You shall not plow with an ox and a donkey together. (22:10)
The prohibition against plowing with an ox and donkey together is exclusive neither to these two animals, nor to this form of labor. In fact, it applies equally to the coupling of any two different animals for any type of labor. The Torah is concerned about the extra physical strain placed on either animal due to its inordinate physical abilities. Furthermore, the issue of "sensitivities" plays a role in this prohibition. An ox chews its cud, a practice which might cause the donkey to "think" that the ox is receiving more food. In other words, the Torah goes to great lengths to see to it that the Jewish People are sensitive to the needs of others - even animals.
We say in the tefillah of Ashrei, "Tov Hashem lakol, v'rachamov al kol maasav," "Hashem is good to all; His mercies are on all His works." As Hashem cares for all of his creations, so should we. This is one more area in which the Jew distinguishes himself from his gentile counterparts.
Horav Michoel Ber Weismandel, zl, relates a poignant story which underscores this point. In one of the smaller towns in Hungary, the Nazi beasts were rounding up a portion of the Jewish population to be sent away to concentration camps. The trains, with their infamous cattle cars, were being filled with hapless Jews -- to the glee of the gentile population who stood watching with great anticipation. As soon as each train began to pull out of the station, the miserable gentiles began to clap in unison. Their great joy contrasted the tears of sadness and fear that ran down the faces of those Jews who were left over - for another day. Suddenly, one Jew opened his window and screamed out to one of his friends who had come to see him off, "Moshe! I forgot to feed the chickens. Please do me a favor -- go to my house and feed my chickens." Can anyone imagine the superhuman strength of character this man must have possessed! He was being led to his death, and all he thought about was his chickens. Who would feed them? Two sides of the tracks. On one side stood the heartless Nazis and their henchmen, the gentile members of the community applauding, singing, laughing, because Jewish men , women and children were being taken to the slaughter. On the train were amcha Yisrael, Your nation, Yisrael, noble Jewish men, women, and children who were acutely aware of their fate, but who knew well that they were human beings, creations of the Almighty. They were concerned about the welfare of the chickens. They could never descend to the level of the subhumans who were taking them to their deaths. "Mi k'amcha Yisrael?" "Who is like Your nation, Yisrael?" How far is even the civilized world from the Torah weltenshauung of the Jew!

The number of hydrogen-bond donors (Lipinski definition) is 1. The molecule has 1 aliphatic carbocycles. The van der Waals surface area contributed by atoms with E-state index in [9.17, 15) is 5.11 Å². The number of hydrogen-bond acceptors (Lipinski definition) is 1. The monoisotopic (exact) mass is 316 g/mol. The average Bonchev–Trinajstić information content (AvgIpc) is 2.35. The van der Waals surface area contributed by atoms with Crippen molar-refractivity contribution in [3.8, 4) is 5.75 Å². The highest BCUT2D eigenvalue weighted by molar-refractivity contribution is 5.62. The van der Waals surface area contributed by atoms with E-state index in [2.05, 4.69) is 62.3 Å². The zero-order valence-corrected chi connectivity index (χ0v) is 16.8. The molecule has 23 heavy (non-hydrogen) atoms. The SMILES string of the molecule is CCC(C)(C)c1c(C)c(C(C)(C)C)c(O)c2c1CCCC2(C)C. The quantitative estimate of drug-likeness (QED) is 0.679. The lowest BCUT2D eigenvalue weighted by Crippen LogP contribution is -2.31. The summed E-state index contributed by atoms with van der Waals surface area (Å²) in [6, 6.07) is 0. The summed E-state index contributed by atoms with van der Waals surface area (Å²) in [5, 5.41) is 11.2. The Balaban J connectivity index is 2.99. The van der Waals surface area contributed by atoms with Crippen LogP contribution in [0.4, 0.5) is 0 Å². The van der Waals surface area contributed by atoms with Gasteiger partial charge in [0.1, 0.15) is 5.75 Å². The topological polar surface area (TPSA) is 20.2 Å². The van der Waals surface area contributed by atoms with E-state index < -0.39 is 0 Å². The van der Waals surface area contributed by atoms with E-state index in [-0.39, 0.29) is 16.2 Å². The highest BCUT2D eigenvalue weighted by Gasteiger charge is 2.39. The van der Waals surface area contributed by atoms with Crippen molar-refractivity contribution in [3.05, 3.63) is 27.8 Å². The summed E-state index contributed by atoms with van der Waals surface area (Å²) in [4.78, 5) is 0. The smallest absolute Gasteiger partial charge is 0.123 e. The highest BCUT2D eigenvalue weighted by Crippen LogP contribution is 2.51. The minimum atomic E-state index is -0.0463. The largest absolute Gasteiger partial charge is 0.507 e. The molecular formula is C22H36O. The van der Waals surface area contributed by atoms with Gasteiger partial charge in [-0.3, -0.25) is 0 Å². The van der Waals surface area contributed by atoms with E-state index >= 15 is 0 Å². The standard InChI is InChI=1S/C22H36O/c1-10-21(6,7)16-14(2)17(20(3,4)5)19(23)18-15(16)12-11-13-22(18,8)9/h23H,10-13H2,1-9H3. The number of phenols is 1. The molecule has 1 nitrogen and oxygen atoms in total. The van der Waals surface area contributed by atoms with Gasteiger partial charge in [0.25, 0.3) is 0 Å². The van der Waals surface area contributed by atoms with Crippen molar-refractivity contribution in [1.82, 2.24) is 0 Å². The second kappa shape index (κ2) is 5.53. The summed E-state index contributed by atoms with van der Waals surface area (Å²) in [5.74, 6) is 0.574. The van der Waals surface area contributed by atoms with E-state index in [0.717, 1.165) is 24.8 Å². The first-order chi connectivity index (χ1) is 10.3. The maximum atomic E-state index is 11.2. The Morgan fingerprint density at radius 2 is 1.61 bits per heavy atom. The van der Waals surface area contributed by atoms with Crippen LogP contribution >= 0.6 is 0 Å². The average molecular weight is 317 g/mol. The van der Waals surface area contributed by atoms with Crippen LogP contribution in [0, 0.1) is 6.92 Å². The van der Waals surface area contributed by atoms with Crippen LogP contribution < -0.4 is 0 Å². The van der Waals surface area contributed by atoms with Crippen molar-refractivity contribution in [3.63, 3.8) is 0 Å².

You shall not reject an Egyptian for you are a sojourner in his land. (23:8,9)
What an incredible demand: to be makir tov, recognize and appreciate the good that the cruel Egyptians did for us! While it is true that the Egyptians gave us a home, they also treated us cruelly, by making us perform backbreaking labor. They slaughtered our children and drowned our male infants. They used Jewish babies as filler in the cement for their buildings. They did not provide us with straw to make bricks, and when we went to the field to gather the straw, they would beat us incessantly. Perhaps cruel is not a strong enough term to describe their malevolence. Do we owe hakoras hatov to these people? Is that not going a bit too far?
Furthermore, if anything - they owe us. Was it not our ancestor, Yosef Hatzadik, who sustained them? When Yaakov moved to Egypt, the devastating famine ceased. Even to this day, Yaakov Avinu's blessing alleviates the need for rain to sustain their crops. The Egyptians acted in such a heinous manner against the descendants of Yaakov and Yosef. Yet, Hashem demands that we act towards them without malice or contempt. After a mere three generations, their converts may marry our children. All this is because they provided us with a home during our time of need. The famine was strong in Canaan, causing Yaakov and his family to seek refuge with his son, Yosef, in Egypt. We journeyed in their land for a little over two hundred years - most of which were difficult and treacherous. At least, however, we had a home, a haven from the trial and travail of wandering. All of the cruelty does not abrogate this good. This is how far hakoras hatov, gratitude to one who benefits us, goes.
In his Michtav M'Eliyahu Horav Eliyahu Eliezer Dessler, zl, offers a penetrating insight into our chiyuv, obligation, for hakoras hatov even to such evil miscreants as the Egyptians. Hashem does not distinguish between the benefit derived from "good" people or "bad" people. After all, does He not say, "Zocharti lach chesed neurayich," "I remembered for you the kindness of your youth," -- "lechteich acharai bamidbar" - "your going after Me in the wilderness." Hashem performed miracles for us then and continues to perform miracles every single day. Do we deserve it? Are we worthy of His kindness? Do we appreciate the good that He does for us? No! Yet, He continues to be benevolent to us, despite our many shortcomings. Why? Because we followed Him. Did we have a choice? To remain meant certain death, but we followed Him -- and for that, He remembers us.